Senate Republicans refuse to commit to codifying interracial and same-sex marriage rights into law
From contraception rights to same-sex marriage and parenting, and even interracial marriage, Senate Republicans are refusing to commit to voting to codify into law existing rights the U.S. Supreme Court – at least up until it overturned Roe v. Wade – has deemed constitutional.
Senate Democrats are working on legislation to make these rights the law of the land, but all but one of the more than 20 Senate Republicans polled by Axios, “including several seen as moderates or bipartisan dealmakers,” refused to say they would vote for them.
“Democrats’ strategy serves a dual purpose. If the measures pass, it’s a significant assurance for millions of Americans worried that conservative state legislatures are coming for them next,” Axios notes. “If the measures stall, it may give Democrats — the clear underdogs heading into November — more potent ammunition to retain and turn out voters.”
U.S. Supreme Court Justice Clarence Thomas, in his concurring opinion overturning Roe last month, urged the Court to “reconsider” the rulings finding Americans have a constitutional right to same-sex relationships, same-sex marriage, and contraception.
House Democrats are also planning to vote to codify these rights into law, with a vote planned for before or after the August recess. Those votes are expected to pass.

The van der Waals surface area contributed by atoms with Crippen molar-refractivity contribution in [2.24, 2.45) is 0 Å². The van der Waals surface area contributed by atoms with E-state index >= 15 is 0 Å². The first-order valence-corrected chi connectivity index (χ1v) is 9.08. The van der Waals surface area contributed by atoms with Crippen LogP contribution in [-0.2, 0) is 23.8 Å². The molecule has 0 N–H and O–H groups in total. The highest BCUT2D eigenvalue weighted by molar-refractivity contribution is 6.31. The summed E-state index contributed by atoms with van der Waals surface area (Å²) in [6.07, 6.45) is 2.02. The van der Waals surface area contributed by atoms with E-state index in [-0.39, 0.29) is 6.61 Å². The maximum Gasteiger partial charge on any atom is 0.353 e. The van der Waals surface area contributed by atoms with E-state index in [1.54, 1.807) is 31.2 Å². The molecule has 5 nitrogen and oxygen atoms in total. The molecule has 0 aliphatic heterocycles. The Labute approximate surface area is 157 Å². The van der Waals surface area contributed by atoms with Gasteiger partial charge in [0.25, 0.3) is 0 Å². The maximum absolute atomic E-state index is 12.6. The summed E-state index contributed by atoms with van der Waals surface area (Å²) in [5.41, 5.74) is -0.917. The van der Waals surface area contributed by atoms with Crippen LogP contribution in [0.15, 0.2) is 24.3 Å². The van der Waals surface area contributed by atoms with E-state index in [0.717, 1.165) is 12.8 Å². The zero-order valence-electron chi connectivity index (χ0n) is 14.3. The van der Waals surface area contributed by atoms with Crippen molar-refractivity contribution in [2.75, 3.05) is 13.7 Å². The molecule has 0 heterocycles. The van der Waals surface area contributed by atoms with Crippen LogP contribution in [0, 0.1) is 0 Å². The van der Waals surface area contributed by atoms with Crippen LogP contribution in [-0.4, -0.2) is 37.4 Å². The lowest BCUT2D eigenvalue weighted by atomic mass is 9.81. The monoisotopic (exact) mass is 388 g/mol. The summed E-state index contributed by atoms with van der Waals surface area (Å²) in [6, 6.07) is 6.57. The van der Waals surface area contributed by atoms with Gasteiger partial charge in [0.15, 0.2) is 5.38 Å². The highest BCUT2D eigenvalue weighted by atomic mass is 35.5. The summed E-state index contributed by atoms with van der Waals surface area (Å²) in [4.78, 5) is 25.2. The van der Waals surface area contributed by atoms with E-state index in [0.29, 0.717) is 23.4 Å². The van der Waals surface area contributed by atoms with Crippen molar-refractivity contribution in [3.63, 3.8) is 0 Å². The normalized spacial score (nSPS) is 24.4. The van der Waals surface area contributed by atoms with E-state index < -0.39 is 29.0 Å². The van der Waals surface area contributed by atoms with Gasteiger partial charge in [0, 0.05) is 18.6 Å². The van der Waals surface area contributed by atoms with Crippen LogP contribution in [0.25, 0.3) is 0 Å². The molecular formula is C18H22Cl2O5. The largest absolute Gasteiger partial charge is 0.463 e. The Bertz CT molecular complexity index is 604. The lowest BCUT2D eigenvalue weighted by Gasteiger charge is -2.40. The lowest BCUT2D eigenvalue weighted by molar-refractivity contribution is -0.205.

Axios shared some of the responses Republicans in the Senate offered.
“It’s hard to say. I haven’t looked at them,” Senate Minority Whip John Thune (R-SD) said of the bills, which have yet to be drafted. “I haven’t even given any thought to that.”
Senator Rick Scott of Florida, who published a platform so extreme earlier this year that even Minority Leader Mitch McConnell distanced himself from it, repeatedly said, “I haven’t seen the bills.”
Senator Mitt Romney of Utah also refused to commit: “I haven’t seen the bills, I can’t comment on them until I do.”
Senator Lisa Murkowski of Alaska is the only one to commit, but not to all of the rights. She told Axios “she would ‘certainly’ support codifying the Griswold (contraception rights) and Casey (abortion rights) rulings. She declined to weigh in on gay marriage, saying she’s been focused on reproductive health.”
Senator Josh Hawley of Missouri, who made news earlier this week when one witness, a law professor, called him out for his “transphobic” line of questioning, offered up another combative response.
“I think the premise there is that it’s somehow likely the Supreme Court is going to overturn basically their entire substantive due process law,” said Hawley, ignoring Justice Thomas’ opinion in the Dobbs case that rescinded the right to abortion. “I think the chances of that are approximately zero. … The premise here is a false premise, so I wouldn’t be inclined to take the bait.”
As Politico reported in June, Justice Thomas said the Supreme Court “should reconsider all of this Court’s substantive due process precedents, including Griswold, Lawrence, and Obergefell” — referring to three cases having to do with Americans’ fundamental privacy, due process and equal protection rights.”
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